Friday, August 05, 2011
Picture credit to the kickass folks at Carpe Durham
The Clarion Content is delighted to introduce to you, dear readers, a new series by our culture columnist, Cady Childs, "Searching for Ringside." It is a fictional tale that follows the lives of four hip Durhamanians as they crisscross the Bull City, slipping in and out of its familiar haunts. The metamythical characters, Andrew, Vita, John and Megan, and their sordid but bemusing stories will resonate with those of you who carouse in Durham. We have been around and about and seen you out. Without further adieu, let Cady introduce to you the cast of "Searching for Ringside."
Chapter I, "Introductions"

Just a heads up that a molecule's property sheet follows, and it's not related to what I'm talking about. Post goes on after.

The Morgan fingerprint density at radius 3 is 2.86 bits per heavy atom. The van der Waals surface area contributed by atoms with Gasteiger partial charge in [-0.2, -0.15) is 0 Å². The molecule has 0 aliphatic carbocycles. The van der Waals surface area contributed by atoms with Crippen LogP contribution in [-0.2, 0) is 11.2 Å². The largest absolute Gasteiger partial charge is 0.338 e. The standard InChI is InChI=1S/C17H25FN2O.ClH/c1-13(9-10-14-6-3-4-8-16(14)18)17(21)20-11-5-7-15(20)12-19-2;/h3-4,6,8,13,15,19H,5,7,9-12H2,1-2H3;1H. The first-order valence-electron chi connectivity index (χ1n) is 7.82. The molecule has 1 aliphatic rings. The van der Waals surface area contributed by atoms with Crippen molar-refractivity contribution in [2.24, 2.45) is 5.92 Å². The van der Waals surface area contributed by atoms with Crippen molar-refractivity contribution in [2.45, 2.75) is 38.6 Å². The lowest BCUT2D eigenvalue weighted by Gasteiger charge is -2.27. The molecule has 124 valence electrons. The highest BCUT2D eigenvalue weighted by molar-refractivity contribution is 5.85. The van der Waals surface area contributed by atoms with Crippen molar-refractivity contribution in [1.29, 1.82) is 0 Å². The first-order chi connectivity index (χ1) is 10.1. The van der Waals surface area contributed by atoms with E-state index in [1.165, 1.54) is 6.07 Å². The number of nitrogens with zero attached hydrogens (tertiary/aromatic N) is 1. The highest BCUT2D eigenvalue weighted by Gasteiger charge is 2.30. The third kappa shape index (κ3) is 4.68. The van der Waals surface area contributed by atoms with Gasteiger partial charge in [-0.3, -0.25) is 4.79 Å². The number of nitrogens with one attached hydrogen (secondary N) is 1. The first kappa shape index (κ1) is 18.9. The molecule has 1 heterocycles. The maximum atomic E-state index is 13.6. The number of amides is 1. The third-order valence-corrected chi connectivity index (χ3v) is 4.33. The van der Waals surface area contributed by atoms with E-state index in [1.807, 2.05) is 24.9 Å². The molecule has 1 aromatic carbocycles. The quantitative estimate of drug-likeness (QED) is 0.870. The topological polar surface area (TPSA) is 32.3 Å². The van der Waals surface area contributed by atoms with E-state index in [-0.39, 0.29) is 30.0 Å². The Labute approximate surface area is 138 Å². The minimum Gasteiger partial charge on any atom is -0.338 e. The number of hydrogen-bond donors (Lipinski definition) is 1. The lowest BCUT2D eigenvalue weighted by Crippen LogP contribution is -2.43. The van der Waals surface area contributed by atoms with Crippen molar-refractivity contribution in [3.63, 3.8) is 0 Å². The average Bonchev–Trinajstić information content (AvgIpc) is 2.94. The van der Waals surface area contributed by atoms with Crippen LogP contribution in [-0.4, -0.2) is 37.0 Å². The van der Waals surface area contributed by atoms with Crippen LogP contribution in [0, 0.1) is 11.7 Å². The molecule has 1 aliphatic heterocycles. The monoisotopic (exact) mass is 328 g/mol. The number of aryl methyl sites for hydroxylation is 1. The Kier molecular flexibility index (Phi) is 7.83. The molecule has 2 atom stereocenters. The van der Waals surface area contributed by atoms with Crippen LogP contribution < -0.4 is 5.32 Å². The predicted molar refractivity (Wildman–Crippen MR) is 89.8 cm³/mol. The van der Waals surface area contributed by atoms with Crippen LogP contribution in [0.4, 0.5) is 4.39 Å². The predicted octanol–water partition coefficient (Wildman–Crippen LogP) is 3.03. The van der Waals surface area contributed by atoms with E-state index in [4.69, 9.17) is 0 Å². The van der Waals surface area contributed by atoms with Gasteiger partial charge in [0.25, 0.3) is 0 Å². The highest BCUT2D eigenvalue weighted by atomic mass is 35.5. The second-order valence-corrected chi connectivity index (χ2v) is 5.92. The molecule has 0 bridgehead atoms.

Typical southern July day- sticky, sticky hot, air so dense it made your eyes feel the way they do when they’re opened underwater too long, exposed to too much outside moisture. A baby skyline vies for attention toward the center of town, surrounded by old, impressive, stately architecture stretched between new parking decks, a minor league baseball stadium, and widened sidewalks. Bright boys in dark corners smirk at girls in strapless dresses walking the streets, their v-neck tees and tapered jeans wincing with them at the ladies lack of interest, and the cross-body purses bouncing back and forth on their hips, swaying in amusement and mockery of their bruised egos. Horn rimmed glasses squinted out at the newest and hottest bands, judging and listening with refined ears and money hungry eyes. Business professional loafers and pumps stampeded the streets from noon to one, one hour to reach one of four lunch spots, each pair patting itself on the back for grabbing a daily bite in the place nationally syndicated publications had just called ‘an undiscovered treasure.’ In the past five years, this little metropolis had gone from quaint and quirky to nuevo cool, big names writing about its amazing style, music, food, and uniqueness, good enough to rival any West Village corner.